According to the logic of the GOP bill, U.S. companies have hidden their money overseas to escape our country’s stiff tax rates. (When individuals do this, it’s usually called “tax evasion.”) Now that rates will drop over 40%, companies can bring that money back. However, the tax they avoided paying in the past remains in the company’s banks. There are no penalties or back taxes to pay.

5. Stock prices will keep rising

A CEO shakes politicians hands after jeopardizing the identities of nearly half of all Americans

Just another day in retirement for this successful CEO, Richard Smith | Chip Somodevilla/Getty Images

With so much more cash available, big U.S. corporations can proceed in boosting their own stock price. They achieve this magic by using the tax break to buy their own stock, pay down debt, and otherwise make sure the market looks upon them favorably. Naturally, a company’s CEO is always a huge stockholder and benefits greatly from any such actions.

6. CEOs will probably get a raise

United Airlines CEO Oscar Munoz (C) and United Airlines President Scott Kirby

United Airlines CEO Oscar Munoz (C) and United Airlines President Scott Kirby | Chip Somodevilla/Getty Images

When company stock soars and taxes remain low, CEOs look better than ever to the board of directors and shareholders. Once that happens, they can expect a raise. As the years tick by, the GOP plan keeps getting better for the 1%. Actually, the top 0.6% does the best of all, according to a Washington Post analysis. By 2027, those earning over $1 million would receive 61% of the money leaving the U.S. Treasury. Folks making about $30,000 will by then pay more.

7. They’ll worry less about backlash from educated people.

Trump being a douchebag with a pen, a cowboy hat, and a puppet

If the idea behind the tax bill is to keep people out of grad school, it has a chance. | Saul Loeb/AFP/Getty Images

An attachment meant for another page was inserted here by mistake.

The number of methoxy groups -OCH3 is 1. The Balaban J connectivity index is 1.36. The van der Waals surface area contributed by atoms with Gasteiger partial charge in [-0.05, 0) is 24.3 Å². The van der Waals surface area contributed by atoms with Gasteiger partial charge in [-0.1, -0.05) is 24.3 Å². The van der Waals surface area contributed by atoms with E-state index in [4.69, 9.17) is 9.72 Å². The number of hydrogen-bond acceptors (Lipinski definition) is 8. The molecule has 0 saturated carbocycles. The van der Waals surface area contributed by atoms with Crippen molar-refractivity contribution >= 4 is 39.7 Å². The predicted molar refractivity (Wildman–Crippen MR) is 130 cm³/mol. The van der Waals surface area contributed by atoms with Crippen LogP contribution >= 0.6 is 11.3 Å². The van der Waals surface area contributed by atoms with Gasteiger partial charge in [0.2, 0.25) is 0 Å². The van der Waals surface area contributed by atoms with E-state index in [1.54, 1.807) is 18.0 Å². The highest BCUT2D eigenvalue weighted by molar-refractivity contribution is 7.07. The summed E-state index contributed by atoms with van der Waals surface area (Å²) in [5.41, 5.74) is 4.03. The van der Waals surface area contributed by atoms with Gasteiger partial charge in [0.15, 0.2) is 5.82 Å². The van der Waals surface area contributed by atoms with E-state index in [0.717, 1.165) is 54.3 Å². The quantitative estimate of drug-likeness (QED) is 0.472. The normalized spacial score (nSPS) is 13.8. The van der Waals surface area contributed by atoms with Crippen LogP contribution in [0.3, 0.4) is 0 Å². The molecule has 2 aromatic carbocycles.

How would the average American try to hold the 1% and the GOP Congress for this project of wealth redistribution? Some might go to school in order to learn the law or study public policy to find a better way. However, the GOP tax plan will make that hard for anyone who isn’t wealthy. Under the new rules, graduate students will pay much higher taxes. In other words, CEOs might hope there will be fewer educated people to bother them.

8. Obamacare takes a hit from the GOP plan.

John H. Schnatter, Founder, Chairman & CEO of Papa John's Pizza

CEOs like John Schnatter hate Obamacare. | Rob Kim/Getty Images

If you’re a CEO trying to cut costs, the last thing you’ll want to do is give health insurance to employees. For that reason, Papa John’s CEO John Schnatter joined Whole Foods CEO John Mackey and others who wanted to kill Obamacare. Since those early days, the popularity of health insurance has grown considerably. (It polls much better than, say, this tax plan or Trump himself.)

Nonetheless, the GOP plan eliminated the individual mandate for about 13 million Americans. Since this block of folks includes many young people contributing to insurance pools, Obamacare exchanges will have much less money to go around. Premiums would rise and, eventually, the mandate’s repeal will limit the scope of the law. Obamacare will be much worse off, making CEOs like Schnatter and Mackey happy.